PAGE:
Executive placement firm Korn/Ferry (NYSE:KFY) just reported another quarter of solid revenue and earnings growth. And while now may not be the best time to be jumping into the shares, the company has very compelling cash flow-generating capabilities.

For the first quarter of fiscal 2007, Korn/Ferry reported that revenue jumped 25% to $153 million, while diluted earnings grew nearly 15% year over year. Not surprisingly, the company attributed its strong results to global economic growth and organizations that are actively recruiting "human capital."

Additionally, the company generates impressive free cash flow, or FCF. For the most recent fiscal year, FCF exceeded reported net income, coming in at approximately $69 million, or $1.46 per diluted share. That represents a price-to-FCF-per-share ratio of less than 14, and a FCF yield (the inverse of P/FCF) of more than 7%. That's a favorable comparison to the benchmark 10-year Treasury Note yield, which was recently 4.8%.

Keep in mind that Korn/Ferry is subject to the business cycle and related employment trends. After the technology and stock-market bubble burst in 2000, the shares bottomed out, along with the market, by 2002. But the stock has more than doubled since, to a current $20.27. I've noticed that cash flow generation holds up better than reported net income during economic downturns, but that doesn't mean that investors won't bid down the stock, or that business trends won't prove challenging.

Additionally, Korn/Ferry and competitor Heidrick & Struggles (NASDAQ:HSII) cater to the executive-placement space of the recruiting market. This area is generally thought to hold up better during economic downturns, especially if manufacturing or other blue-collar positions are affected. Competitors such as Manpower (NYSE:MAN), Adecco (NYSE:ADO), Kforce (NASDAQ:KFRC), private firm Russell Reynolds, and Robert Half (NYSE:RHI) are more exposed to the permanent-hire markets for middle management, as well as the temporary- or contract-staffing areas.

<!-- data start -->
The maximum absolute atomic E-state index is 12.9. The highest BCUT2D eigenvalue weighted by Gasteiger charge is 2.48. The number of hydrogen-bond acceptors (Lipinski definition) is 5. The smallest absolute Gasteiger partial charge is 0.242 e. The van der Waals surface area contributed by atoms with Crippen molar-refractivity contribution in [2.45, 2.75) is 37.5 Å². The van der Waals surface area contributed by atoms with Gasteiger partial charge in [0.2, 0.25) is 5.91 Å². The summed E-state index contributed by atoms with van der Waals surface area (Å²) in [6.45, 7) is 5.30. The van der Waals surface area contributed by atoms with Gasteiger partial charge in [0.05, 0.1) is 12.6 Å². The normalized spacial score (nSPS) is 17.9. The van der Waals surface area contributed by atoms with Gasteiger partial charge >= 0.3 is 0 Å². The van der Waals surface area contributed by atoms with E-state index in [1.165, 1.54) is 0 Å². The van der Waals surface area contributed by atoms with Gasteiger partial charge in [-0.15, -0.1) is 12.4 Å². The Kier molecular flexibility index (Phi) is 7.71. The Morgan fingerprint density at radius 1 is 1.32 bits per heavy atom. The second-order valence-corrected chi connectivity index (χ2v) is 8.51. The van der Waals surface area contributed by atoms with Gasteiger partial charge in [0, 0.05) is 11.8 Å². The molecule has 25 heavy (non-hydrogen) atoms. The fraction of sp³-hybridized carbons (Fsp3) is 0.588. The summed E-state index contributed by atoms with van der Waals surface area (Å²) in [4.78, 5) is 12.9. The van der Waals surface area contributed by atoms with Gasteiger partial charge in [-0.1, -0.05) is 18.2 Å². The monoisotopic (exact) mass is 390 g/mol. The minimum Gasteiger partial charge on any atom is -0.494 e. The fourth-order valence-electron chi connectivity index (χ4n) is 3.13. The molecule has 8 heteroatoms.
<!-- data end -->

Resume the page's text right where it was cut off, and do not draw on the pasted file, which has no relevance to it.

And while the temp-hire market is clearly more susceptible to fluctuations in the business cycle, when companies look to quickly hire or eliminate employees to adjust to the demand for their products and services, reviewing the above stock charts over the past six years demonstrates that employee-placement firms tend to move in tandem. Manpower has performed the best during the economic expansion that started in 2002, but all stocks in the industry have performed well.

As a contrarian, I'd recommend picking up these shares during the next period of economic malaise. This is easier said than done, since timing a trough is almost impossible. However, the purchase of an economically sensitive stock during rocky times can lead to gains once the clouds begin to clear.

We've hired further Foolishness:

Recruit stellar performers for your portfolio with tips from Tom and David Gardner's Motley Fool Stock Advisor. You can try their premium investing newsletter service free for 30 days.

Fool contributor Ryan Fuhrmann has no financial interest in any company mentioned. Feel free to e-mail Ryan with feedback or to further discuss any companies mentioned. The Fool has an ironclad disclosure policy.